SPF

Sender Policy Framework

SPF is the acronym for Sender Policy Framework.

What is Sender Policy Framework?

An email authentication method designed to detect forging sender addresses during email delivery. SPF allows the owner of a domain to specify which mail servers they use to send mail from that domain. It’s a way to prevent spammers from sending messages with forged From addresses at your domain. Here’s how SPF works:

  1. Domain owners publish SPF records: These are TXT records in the DNS (Domain Name System) that list the mail servers authorized to send emails on behalf of their domains.
  2. Email servers check SPF records: When an inbound mail server receives an email, it checks the SPF record of the sender’s domain to verify that the email is coming from a listed server.
  3. Decision on Email Delivery: If the email comes from a server listed in the SPF record, it’s considered authentic. If not, it could be marked as spam or rejected.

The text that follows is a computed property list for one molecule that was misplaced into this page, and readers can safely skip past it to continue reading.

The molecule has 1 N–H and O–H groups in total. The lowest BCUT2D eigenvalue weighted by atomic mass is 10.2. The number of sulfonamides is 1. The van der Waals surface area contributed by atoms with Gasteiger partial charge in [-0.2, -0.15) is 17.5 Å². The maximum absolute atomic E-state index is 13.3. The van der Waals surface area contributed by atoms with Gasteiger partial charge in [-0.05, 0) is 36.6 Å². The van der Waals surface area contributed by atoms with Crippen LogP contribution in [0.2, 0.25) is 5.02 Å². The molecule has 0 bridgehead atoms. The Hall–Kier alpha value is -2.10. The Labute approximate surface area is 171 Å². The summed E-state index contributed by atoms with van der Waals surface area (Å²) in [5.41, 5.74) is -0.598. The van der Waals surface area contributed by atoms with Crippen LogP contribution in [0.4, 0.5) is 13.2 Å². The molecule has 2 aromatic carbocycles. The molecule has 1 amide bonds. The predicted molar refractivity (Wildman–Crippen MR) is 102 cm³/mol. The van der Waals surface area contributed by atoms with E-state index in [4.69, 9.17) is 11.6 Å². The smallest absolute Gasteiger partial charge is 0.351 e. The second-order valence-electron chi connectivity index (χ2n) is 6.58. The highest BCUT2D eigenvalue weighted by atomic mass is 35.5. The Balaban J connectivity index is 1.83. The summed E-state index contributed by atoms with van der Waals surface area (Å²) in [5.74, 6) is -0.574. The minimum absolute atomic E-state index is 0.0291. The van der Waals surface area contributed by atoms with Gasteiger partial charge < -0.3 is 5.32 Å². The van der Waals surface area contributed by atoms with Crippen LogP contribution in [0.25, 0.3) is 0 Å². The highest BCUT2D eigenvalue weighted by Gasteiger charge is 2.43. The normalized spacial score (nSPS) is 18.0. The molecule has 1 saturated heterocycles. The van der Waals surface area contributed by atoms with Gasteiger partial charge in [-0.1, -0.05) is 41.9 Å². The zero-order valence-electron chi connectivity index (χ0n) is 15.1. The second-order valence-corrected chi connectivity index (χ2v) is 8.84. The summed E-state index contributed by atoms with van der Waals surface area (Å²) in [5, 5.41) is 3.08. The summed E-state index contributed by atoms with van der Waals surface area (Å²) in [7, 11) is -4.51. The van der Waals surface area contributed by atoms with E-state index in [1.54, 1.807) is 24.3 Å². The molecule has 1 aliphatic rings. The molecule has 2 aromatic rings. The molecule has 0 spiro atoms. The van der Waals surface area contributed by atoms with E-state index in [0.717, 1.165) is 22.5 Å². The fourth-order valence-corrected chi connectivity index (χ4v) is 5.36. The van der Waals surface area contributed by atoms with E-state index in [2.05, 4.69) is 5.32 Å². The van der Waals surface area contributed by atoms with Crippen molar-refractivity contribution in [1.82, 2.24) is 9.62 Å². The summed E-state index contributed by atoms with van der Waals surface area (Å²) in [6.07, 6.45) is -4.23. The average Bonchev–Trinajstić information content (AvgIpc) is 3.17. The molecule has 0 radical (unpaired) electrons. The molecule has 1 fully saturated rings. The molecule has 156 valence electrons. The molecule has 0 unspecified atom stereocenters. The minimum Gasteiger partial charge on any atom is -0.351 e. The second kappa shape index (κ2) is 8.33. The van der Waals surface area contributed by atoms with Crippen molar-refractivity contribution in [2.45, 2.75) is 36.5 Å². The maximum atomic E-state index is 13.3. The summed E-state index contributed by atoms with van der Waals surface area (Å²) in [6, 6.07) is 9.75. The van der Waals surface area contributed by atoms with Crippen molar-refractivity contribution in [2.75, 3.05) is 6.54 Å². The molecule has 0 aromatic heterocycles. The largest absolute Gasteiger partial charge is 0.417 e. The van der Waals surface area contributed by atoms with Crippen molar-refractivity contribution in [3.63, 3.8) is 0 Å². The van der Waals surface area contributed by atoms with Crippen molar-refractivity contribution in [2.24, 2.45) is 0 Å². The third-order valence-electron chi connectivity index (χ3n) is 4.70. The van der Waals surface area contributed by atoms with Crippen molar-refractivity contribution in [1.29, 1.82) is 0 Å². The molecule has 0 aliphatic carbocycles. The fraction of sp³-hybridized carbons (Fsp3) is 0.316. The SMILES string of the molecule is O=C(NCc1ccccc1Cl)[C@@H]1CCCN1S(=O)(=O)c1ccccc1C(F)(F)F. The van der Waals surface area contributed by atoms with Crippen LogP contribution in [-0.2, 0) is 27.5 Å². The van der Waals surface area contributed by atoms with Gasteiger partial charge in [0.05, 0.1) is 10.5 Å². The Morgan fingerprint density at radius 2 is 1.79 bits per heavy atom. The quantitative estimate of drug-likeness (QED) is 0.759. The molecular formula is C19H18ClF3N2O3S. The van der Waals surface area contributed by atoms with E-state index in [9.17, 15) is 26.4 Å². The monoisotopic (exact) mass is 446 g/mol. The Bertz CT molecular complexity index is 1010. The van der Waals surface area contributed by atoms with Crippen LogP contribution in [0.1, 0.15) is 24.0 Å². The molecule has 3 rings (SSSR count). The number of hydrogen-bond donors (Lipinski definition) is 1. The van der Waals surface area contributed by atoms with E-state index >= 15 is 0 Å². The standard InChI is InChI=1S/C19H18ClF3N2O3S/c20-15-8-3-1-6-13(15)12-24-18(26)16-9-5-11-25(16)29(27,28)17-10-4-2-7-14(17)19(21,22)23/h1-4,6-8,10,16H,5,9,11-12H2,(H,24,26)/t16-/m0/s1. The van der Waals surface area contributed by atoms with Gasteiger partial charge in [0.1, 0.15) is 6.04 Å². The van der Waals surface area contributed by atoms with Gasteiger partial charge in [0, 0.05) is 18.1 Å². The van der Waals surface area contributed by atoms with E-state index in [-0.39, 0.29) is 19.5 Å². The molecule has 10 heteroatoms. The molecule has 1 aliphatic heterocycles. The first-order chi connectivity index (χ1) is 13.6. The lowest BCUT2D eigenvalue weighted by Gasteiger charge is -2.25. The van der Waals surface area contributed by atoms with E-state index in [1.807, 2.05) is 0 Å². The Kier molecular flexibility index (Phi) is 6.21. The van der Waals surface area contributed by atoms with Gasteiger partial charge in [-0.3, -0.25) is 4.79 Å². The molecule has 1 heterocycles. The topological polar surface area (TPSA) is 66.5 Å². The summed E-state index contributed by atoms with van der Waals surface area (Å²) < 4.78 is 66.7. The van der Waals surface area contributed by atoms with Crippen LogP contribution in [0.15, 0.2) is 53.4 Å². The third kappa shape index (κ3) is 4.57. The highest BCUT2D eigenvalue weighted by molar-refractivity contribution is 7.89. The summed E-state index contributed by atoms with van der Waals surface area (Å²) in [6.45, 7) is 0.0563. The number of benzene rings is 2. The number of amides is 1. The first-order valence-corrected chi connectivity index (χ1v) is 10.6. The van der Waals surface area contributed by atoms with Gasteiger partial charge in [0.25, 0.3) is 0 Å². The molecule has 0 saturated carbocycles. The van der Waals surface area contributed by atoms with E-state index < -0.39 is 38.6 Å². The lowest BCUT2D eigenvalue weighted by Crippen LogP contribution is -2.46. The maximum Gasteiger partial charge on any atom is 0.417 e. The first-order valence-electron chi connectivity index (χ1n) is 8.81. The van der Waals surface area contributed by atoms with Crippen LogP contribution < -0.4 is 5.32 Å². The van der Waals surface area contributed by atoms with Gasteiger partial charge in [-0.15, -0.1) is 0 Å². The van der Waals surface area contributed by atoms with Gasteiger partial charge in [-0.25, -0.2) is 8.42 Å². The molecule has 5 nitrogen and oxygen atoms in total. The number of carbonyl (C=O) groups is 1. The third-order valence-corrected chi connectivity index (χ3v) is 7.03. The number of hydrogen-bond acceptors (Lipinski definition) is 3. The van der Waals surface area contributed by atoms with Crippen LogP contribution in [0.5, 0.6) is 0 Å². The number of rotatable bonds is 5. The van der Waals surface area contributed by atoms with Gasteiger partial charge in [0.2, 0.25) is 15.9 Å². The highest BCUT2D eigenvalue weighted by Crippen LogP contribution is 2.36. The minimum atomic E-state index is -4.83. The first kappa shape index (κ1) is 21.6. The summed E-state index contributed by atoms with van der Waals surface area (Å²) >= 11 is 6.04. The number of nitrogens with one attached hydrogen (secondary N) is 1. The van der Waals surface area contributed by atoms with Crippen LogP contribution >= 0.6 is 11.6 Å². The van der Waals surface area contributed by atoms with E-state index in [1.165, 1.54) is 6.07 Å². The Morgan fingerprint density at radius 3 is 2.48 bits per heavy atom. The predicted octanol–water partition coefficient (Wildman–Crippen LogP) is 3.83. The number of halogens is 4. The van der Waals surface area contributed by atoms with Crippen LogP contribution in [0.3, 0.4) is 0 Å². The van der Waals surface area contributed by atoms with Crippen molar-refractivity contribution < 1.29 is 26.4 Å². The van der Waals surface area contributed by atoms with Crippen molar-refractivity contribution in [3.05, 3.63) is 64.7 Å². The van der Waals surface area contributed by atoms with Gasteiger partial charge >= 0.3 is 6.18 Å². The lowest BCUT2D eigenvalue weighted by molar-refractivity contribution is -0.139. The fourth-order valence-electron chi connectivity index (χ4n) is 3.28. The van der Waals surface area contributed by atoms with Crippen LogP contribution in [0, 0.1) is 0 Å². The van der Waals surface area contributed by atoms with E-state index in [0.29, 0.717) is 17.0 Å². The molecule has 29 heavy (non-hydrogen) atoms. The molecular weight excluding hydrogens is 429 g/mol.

Examples of SPF records:

  • A simple SPF record might look like this: v=spf1 mx -all
    • v=spf1 indicates the version of SPF used.
    • mx means that emails are allowed from mail servers defined in the MX records of the domain.
    • -all indicates that emails from any other servers not listed in the SPF record should be rejected.
  • A more complex SPF record: v=spf1 ip4:192.168.0.1/16 include:subdomain.domain.com -all
    • ip4:192.168.0.1/16 allows emails from a range of IP addresses.
    • include:subdomain.domain.com includes the SPF record of another domain, which is useful if you use third-party services to send emails.

Having a properly configured SPF record is vital. It ensures that emails sent from your domain are delivered to your customers’ inboxes and not marked as spam, maintaining the integrity and reliability of your email communication channels.

  • Abbreviation: SPF
Back to top button